Book 3 is now available!
I want to challenge you to think about post-traumatic stress disorders in a new way… to move beyond thinking of PTSD as mental illness and see it for the systemic neuroendocrine disorder that disrupts the normal balance of energy, emotion and functioning.
Most of the more common symptoms of PTSD – anxiety, depression, confusion, eating disorders, addiction and even suicidality – can also have physiological sources. In the majority of cases, there are underlying illnesses and chronic imbalances that contribute to mental and emotional symptoms.
People with CPTSD experience a variety of psychological problems, such as depression, other anxiety disorders, and drug and alcohol use problems; however, CPTSD can also have an impact on your physical health. In fact, people with CPTSD have been found to be at greater risk for developing physical health problems, including heart disease, obesity, gastrointestinal problems and adrenal issues.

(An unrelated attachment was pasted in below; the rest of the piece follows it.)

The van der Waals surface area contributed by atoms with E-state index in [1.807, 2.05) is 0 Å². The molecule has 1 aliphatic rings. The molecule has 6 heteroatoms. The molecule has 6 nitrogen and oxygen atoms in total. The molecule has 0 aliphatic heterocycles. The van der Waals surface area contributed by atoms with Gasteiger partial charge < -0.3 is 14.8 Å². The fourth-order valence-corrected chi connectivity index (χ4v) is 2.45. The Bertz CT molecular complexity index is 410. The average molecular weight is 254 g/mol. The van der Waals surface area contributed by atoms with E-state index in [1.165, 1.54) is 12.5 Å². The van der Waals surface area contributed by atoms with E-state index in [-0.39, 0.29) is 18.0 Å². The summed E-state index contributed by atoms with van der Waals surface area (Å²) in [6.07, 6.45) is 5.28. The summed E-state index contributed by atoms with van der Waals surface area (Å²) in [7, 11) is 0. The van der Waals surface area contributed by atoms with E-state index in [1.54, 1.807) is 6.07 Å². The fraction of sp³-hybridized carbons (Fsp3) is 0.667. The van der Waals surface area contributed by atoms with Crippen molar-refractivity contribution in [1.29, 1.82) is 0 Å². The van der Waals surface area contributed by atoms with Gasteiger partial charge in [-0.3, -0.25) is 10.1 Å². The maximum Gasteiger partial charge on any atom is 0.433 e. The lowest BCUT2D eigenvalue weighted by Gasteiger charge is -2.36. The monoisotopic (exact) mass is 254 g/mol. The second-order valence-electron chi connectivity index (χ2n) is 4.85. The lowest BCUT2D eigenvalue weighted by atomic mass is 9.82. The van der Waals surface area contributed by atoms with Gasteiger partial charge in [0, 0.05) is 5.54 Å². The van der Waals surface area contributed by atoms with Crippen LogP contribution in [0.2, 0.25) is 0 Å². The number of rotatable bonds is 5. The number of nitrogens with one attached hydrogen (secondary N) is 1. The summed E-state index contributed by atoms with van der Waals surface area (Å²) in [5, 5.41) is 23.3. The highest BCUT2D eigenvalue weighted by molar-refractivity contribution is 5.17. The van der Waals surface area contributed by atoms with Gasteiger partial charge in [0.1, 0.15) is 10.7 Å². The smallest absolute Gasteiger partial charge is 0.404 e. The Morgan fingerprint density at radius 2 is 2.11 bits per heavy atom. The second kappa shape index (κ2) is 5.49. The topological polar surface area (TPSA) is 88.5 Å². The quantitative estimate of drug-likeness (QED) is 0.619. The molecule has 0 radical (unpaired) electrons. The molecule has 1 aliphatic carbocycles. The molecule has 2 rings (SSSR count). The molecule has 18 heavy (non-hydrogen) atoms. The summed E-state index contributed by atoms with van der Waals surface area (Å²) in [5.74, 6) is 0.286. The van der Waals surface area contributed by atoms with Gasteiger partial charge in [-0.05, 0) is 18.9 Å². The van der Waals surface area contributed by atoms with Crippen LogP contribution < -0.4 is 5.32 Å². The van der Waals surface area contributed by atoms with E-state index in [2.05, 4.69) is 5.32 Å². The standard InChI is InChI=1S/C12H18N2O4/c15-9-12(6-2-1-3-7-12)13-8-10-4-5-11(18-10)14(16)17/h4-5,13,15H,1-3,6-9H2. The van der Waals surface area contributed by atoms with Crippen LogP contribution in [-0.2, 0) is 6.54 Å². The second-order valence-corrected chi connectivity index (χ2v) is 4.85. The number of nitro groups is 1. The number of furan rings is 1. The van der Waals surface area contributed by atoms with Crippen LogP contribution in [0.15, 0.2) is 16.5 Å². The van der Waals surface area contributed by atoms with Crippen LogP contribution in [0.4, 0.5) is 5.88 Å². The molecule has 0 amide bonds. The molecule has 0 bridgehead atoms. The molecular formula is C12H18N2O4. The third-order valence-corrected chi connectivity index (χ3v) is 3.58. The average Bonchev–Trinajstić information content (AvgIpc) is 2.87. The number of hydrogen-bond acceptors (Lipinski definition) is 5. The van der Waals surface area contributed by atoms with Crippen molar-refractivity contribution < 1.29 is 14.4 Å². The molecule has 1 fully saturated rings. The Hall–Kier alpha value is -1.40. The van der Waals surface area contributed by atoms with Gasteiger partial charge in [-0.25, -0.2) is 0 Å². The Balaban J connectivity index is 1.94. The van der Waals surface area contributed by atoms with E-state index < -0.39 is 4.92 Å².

There is a close relationship between exposure to abuse during childhood and several of the leading causes of death in adults. Diseases including heart disease, cancer, lung disease, and liver disease have been tied to childhood trauma. The findings in many emerging studies suggest that the impact of these adverse childhood experiences on adult health status is cumulative.
As more and more research looks at the effects of abuse, neglect, and maltreatment, findings are showing that noticeable impacts are seen through adulthood, which illustrates the connection between developmental and psychopathological aspects of childhood traumas. The effects of trauma and stress are cumulative. When significant secondary traumas occur, the risk of developing CPTSD symptoms increases.